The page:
Activities provided on the ward at Springfield include mindfulness, exercise, games, art and crafts, and access to the news, overseen by specialist mental health occupational therapists and activity co-coordinators, a spokesperson for South West London and St George’s Mental Health NHS Trust tells HuffPost UK.

When setting up the wishlist, McKeever decided to ask around the ward to see if there was anything in particular people would like to receive – one person asked her for a different type of tea: peppermint, rather than English breakfast. Someone else said they’d love a colouring book. Another wanted a gentler soap and moisturiser. “These are so easily solved,” says McKeever.

Amazon parcels
Cat McKeever
Amazon parcels

Within a few days of setting up the wishlist, the mental health ward was inundated with parcels. There were books, magazines, boxes of posh tea bags, blankets, toiletries, delicious biscuits and more. The patients staying on the ward couldn’t believe what they were seeing – and McKeever says the whole process was crucial to her own recovery, too. “It gave me a real focus. I was seeing people break down in tears because they received a lavender gift set, and they hadn’t slept properly in years,” she recalls.

The books were put out in the main living part of the ward, which “totally transformed” the atmosphere. Where once people would sit quietly, or have hushed conversations, it was now a hive of activity. “There was excitement, people were sitting reading, they were telling jokes to each other, and communicating,” says McKeever. “We sat around eating Waitrose biscuits and drinking nice tea. It was like we were in the Ritz. It brought me to tears.”

Springfield Hospital looked a little brighter thanks to the kindness of strangers.
Cat McKeever
Springfield Hospital looked a little brighter thanks to the kindness of strangers.

Since leaving hospital, McKeever, who works as an actor, has realised an idea this simple could work more widely – she’s already supporting three other wards at the same hospital with her venture Wishlists4Wards, which she has set up while continuing to manage her own mental health and treatment. She hopes people can support the project, particularly over the Christmas period.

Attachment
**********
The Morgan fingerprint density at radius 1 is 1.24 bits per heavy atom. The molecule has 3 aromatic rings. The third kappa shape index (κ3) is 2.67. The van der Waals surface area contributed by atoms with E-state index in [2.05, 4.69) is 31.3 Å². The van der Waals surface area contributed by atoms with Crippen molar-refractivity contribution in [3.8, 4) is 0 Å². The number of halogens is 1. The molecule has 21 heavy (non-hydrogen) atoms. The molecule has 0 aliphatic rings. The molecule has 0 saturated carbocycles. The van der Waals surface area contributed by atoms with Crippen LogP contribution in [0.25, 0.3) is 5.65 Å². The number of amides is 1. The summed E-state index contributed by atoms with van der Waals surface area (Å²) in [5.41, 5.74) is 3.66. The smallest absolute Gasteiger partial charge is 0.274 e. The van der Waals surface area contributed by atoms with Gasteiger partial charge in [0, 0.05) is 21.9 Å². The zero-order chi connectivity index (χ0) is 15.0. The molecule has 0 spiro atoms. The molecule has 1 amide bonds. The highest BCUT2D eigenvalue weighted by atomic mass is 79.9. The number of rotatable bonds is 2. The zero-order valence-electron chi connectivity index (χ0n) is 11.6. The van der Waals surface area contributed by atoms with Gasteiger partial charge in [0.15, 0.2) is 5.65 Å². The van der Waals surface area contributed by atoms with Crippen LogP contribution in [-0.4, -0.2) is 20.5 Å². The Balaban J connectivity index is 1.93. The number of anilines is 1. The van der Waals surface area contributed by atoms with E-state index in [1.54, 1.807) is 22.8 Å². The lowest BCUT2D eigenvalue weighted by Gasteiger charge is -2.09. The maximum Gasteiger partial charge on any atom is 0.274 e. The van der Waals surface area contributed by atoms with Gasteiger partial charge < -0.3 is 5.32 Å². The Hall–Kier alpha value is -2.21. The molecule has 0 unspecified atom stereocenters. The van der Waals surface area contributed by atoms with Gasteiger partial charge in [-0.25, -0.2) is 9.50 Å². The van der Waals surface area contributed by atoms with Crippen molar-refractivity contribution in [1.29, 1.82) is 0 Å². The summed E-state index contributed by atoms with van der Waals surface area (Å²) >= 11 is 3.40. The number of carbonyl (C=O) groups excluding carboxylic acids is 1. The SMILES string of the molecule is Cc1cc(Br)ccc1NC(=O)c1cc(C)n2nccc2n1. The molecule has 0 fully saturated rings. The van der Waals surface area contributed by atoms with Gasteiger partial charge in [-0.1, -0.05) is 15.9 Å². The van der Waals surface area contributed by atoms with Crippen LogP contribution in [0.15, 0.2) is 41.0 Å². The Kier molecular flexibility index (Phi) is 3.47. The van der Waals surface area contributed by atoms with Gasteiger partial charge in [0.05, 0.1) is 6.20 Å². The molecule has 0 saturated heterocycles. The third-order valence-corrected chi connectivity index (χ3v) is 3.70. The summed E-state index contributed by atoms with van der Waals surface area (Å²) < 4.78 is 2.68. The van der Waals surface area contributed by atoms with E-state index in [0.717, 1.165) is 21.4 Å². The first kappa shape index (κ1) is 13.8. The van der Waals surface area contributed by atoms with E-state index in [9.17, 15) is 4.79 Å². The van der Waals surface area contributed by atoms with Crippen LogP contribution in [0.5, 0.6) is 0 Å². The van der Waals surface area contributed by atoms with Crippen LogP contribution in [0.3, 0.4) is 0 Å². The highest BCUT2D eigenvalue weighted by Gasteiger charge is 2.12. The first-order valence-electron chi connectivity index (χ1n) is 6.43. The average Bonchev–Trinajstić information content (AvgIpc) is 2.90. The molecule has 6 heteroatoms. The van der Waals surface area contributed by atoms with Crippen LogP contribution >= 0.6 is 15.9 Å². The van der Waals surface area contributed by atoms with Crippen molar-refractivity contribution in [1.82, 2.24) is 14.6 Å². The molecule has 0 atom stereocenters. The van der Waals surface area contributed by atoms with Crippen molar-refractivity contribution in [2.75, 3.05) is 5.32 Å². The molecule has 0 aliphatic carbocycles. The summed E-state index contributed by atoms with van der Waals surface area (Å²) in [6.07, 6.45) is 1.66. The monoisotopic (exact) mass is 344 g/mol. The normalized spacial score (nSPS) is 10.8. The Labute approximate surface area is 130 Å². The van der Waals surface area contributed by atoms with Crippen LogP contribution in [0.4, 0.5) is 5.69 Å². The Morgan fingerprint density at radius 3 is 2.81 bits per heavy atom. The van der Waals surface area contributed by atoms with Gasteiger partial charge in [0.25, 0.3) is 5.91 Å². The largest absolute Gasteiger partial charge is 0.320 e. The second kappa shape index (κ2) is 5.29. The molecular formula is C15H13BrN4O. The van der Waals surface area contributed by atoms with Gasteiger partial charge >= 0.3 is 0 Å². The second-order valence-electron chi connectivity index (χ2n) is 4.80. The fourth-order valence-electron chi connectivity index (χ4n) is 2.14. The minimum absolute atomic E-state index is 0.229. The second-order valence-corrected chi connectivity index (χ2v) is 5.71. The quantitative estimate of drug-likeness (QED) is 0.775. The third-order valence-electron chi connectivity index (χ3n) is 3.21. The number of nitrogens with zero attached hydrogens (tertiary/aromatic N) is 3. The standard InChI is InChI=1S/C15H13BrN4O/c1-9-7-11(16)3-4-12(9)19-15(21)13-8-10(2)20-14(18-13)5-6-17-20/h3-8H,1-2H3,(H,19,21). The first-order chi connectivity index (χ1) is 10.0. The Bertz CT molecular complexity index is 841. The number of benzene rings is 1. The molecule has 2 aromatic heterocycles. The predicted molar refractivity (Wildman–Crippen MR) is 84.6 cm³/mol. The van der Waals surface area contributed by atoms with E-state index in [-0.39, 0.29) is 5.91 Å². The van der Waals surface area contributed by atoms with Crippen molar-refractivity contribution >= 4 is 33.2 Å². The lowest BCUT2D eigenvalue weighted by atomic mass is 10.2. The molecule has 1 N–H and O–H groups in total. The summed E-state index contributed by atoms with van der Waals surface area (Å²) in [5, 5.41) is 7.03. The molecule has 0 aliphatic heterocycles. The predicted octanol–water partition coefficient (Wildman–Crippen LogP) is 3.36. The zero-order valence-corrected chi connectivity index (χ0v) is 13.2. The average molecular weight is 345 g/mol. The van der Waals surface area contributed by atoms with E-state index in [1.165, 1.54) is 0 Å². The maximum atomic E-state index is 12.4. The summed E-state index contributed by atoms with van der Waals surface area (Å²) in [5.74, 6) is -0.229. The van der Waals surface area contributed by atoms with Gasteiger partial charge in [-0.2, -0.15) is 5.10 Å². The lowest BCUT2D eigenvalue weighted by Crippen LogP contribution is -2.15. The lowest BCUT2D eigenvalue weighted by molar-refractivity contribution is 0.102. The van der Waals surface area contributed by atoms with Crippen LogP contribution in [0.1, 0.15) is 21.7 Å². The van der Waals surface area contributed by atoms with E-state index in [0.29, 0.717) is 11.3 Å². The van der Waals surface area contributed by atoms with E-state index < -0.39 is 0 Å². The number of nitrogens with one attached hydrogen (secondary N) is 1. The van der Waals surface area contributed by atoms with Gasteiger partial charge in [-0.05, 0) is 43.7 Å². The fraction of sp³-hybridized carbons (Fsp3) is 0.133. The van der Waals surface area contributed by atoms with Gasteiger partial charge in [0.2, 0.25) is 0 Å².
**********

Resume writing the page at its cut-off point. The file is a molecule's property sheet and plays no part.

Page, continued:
“There are many charities for elderly people, homeless people and sick children at Christmas but I think a spotlight needs to be shone on the forgotten people living with mental illness over the holidays,” she says. “This is why this project and any others like it are so vital.”

The initiative put “many smiles on faces”, according to a spokesperson for Springfield Hospital, while a member of staff on the ward applauded McKeever’s innovative and resourceful idea, calling it “brilliant”, and welcomed “the kindness shown by all those who contributed to this wonderful initiative”.

More information about Wishlist4Wards can be found on Twitter and Instagram.

Useful websites and helplines:

  • Mind, open Monday to Friday, 9am-6pm on 0300 123 3393
  • Samaritans offers a listening service which is open 24 hours a day, on 116 123 (UK and ROI - this number is FREE to call and will not appear on your phone bill.)
  • The Mix is a free support service for people under 25. Call 0808 808 4994 or email:
  • Rethink Mental Illness offers practical help through its advice line which can be reached on 0300 5000 927 (open Monday to Friday 10am-4pm). More info can be found on